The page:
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Page 125 text:
LETTERMEN Billy Young Billy was another small back, but his hue calling of plays helped him break into the lineup many times. Walter Dearing When Dearing was called upon to fill some assign¬ ment, he could always be depended upon. He proved this on many occasions, such as the Lynchburg game when he chalked up the only Wolverine score. “Snookie” Elmore “Snookie” was one of the most dependable tacklers; he was constantly charging through the opponents’ line and throwing them for losses. Charles Webster Webster played center and did a fine job of it. His real value was not realized until late in the season, but then he came into his own and proved himself a real player. _ Vj - -• Bill Garst Bill was a hard-driving fullback and kicking specialist. His timely punts helped the Wolverines out of many holes and often kept the opposition in their own territory. 11 Eddie Tuttle About the time Eddie was hitting his stride, illness took him out of action. In the three games preceding his illness, he showed up especially well on defense. (Not Pictured) Norris Martin Whenever Norris broke into the lineup he could be depended upon to fill the assignments which he was given. Managers Mac Minnick Joe Stoutamire Earl Johnston
Page 124 text:
LETTERMEN “Kit” Kittinger “Kit” gave his all in each game. His ability and desire to win was a boost to the team. Capable in all phases of line work offensively and defensively, he was named co-captain of the second All-City-County Team. “Gopher” Snyder “Gopher” handled his guard position excep¬ tionally well. His amazing ability to sense opponents’ plays made him a standout on defense. Eddie Talley Eddie proved himself a reliable replacement and got to see plenty of action during the season. He stood out exceptionally well in his blocking assignments. Bill Rakes Bill’s defensive work at end was a decided strong point of the Wolverine line, and never was he to be outfought regardless of the odds. “Charlie” Wilbourne Leading the Wolverine scoring with 24 points, “Charlie” delighted the crowds with his fine runs. “ Bixpk” Wright Although “Buck” was small in size, he made up for this in his speed and was constantly breaking into jt ames of the se%6on. the lineup in t , r S AT f t 4 1 U 1 r “Red” Carter “Red” was the crowd pleaser with his many nice runs and fine plays. “Andy” Martin “Andy” was the biggest man on the squad, and was sent in on many goal line stands to strengthen the forward wall.
Page 126 text:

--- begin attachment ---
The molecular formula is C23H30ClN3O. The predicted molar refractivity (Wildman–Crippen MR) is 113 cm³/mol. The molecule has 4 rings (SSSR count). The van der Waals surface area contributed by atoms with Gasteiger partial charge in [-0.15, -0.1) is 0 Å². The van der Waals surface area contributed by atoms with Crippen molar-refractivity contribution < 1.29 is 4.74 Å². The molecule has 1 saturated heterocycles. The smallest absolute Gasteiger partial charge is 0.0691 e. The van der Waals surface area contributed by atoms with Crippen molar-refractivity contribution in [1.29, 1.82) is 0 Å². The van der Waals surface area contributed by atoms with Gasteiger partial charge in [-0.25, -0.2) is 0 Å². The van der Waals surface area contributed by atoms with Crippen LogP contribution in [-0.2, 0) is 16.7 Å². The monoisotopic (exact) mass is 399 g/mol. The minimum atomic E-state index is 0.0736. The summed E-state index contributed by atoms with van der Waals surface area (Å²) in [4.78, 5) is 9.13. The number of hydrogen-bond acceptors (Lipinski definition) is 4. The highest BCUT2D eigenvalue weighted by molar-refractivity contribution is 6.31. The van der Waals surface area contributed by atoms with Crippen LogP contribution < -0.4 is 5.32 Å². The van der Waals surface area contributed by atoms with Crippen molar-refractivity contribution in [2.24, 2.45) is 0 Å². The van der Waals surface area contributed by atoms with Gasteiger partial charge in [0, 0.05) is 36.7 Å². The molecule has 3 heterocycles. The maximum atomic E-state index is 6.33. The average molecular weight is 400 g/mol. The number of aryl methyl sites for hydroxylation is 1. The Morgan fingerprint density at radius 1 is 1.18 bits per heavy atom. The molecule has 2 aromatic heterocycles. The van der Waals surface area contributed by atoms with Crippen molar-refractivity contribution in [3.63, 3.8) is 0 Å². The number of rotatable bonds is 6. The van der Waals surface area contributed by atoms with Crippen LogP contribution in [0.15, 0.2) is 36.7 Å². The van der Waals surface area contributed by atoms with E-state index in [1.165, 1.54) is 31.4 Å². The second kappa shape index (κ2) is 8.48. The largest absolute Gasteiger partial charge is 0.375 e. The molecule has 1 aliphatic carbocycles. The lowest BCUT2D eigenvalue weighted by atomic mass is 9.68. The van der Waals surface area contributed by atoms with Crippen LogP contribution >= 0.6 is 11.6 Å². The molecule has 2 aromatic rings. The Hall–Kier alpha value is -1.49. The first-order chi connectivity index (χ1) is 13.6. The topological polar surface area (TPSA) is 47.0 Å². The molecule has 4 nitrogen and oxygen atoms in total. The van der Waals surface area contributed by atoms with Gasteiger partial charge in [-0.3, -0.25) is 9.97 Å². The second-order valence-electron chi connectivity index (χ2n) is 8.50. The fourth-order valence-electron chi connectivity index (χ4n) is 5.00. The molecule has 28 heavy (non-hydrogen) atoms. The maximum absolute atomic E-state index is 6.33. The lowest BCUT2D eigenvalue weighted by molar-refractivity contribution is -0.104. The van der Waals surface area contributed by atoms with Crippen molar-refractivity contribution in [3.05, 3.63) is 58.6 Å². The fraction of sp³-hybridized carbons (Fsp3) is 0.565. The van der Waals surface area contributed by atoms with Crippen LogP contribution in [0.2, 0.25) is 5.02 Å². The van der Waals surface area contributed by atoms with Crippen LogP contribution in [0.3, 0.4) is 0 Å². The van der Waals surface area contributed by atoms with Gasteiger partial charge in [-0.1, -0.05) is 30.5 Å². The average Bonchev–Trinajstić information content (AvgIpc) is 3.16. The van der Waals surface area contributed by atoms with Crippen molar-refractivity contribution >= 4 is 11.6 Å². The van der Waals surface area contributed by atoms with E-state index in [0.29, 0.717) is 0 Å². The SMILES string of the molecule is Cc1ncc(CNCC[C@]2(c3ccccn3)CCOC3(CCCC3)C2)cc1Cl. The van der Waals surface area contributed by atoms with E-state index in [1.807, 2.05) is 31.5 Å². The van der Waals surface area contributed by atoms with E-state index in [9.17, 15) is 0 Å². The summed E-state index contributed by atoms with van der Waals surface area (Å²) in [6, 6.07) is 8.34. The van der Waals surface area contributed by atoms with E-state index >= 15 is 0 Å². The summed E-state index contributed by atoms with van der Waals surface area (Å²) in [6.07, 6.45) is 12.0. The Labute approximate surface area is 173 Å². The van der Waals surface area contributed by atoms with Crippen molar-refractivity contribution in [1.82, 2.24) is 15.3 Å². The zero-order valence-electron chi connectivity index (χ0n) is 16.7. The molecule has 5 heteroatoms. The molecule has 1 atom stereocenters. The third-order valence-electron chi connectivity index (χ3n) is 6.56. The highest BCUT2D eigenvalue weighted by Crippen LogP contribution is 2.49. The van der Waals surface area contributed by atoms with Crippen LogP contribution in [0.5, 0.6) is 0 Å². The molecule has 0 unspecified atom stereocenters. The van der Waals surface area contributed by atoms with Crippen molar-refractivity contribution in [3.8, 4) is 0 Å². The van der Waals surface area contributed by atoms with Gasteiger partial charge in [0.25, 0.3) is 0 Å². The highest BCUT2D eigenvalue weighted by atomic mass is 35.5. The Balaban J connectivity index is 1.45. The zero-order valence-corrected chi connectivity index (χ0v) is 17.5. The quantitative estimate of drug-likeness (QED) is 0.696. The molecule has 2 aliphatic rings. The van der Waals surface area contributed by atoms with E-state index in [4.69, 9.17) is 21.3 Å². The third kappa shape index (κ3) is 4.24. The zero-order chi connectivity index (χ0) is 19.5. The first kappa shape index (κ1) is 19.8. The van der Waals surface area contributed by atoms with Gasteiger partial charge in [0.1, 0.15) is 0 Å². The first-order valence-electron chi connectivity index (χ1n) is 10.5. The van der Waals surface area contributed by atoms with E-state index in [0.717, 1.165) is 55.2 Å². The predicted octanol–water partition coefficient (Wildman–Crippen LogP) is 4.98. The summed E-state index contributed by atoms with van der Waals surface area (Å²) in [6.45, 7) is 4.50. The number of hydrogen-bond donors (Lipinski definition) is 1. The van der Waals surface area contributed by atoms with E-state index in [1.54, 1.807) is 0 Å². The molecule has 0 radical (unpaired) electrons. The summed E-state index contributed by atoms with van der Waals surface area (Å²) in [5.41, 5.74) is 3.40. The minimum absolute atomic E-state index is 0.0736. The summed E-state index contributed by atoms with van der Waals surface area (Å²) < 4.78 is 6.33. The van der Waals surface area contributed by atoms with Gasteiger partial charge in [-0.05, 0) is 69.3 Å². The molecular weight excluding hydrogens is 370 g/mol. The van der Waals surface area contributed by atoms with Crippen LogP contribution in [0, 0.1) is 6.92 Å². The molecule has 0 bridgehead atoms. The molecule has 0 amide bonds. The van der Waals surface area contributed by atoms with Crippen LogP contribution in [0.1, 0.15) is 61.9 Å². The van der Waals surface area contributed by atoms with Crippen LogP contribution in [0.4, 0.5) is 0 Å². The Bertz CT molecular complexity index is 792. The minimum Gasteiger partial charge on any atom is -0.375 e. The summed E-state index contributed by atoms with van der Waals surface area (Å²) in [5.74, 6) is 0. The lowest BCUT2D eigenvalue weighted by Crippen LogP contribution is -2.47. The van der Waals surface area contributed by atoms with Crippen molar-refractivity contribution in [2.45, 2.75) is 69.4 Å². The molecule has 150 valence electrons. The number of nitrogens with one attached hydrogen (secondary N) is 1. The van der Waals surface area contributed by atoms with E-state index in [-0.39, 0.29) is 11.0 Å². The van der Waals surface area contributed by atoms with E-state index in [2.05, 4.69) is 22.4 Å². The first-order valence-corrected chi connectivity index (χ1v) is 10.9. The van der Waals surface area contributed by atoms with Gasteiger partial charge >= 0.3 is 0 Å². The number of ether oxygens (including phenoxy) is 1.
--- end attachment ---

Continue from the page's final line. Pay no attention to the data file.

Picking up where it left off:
First Row, Left to Right: Alonzo Kittinger, Joe Matisco, Eddie Talley, Bill Rakes, Herb Thompson, Jim Black, Elwood Peterson, Jack Gearhart, Buck IVright, Raymond Watson, Bill Snyder, Alan Carter. Second Row: Don Thompson, Billy Young, Charlie Wilbourne, Charles Webster, Ruble Smith. Third Row: Walter Dearing, T. R. Barker, Buddy Baker, Andy Martin, Jim Peters, Bill Elmore, Bill Garst, Bo Engleby, Bill Sears, Alonzo Philpott, Corbin Wade. Left Inset: Coaches Spruhan, Copenhaver, Walton. Right Inset: All-City-County Team, Baker, Garst, Peters. Not Pictured: Norris Martin, Eddie Tuttle. V PA 1 Li VARSITY FOOTBALL The Andrew Lewis football team started the season off with a bang by downing Fries Hi 51-0. The touchdown parade was led by Peters and Wilbourne, both of whom collected two. Garst, Carter, Black and Wright each collected one. The Wolverines traveled to Richmond for their next game. There they lost to the powerful T. J. team by the slight score of 20-12. The first Wolverine touchdown was made by Peters on a 54-yard pass from Black, and it was Garst who scampered across the goal line for the final TD. Then came an unexpected defeat at the hands of the Byrd Terriers, 14-0. Both TD’s were due to Wolverine miscues. The following week we witnessed a “nip and tuck” game with Fleming which ended in a tie, 0-0. Finally the Wolverines were able to take advantage of their opponents’ mistakes, and did to the best advantage by downing Lane of Charlottesville, 12-6. First it was Wilbourne who went around end to score; then Kittinger blocked a punt, and Baker gathered in the ball and raced to pay dirt. Next on the schedule came the long-awaited game with Jefferson. The team fought hard throughout the entire game, but was no match for the heavier and more experienced Magicians who made the final score read 35-0. On the night of October 28th the Wolverines lost to Hampton 20-0 in a hard-fought battle in the “Mud Bowl,” and the following week they lost to the powerful Hilltoppers of Lynchburg by a 44-6 margin. In the final game of the season, the Wolverines edged the Cardinals of Danville, 9-7 in one of the most exciting games that they played. The entire team should be congratulated for outstanding play and sportsmanship, for it takes a group of players working together to produce a real team, and that is just what the A. L. players did. 4 122 } THE PIONEER
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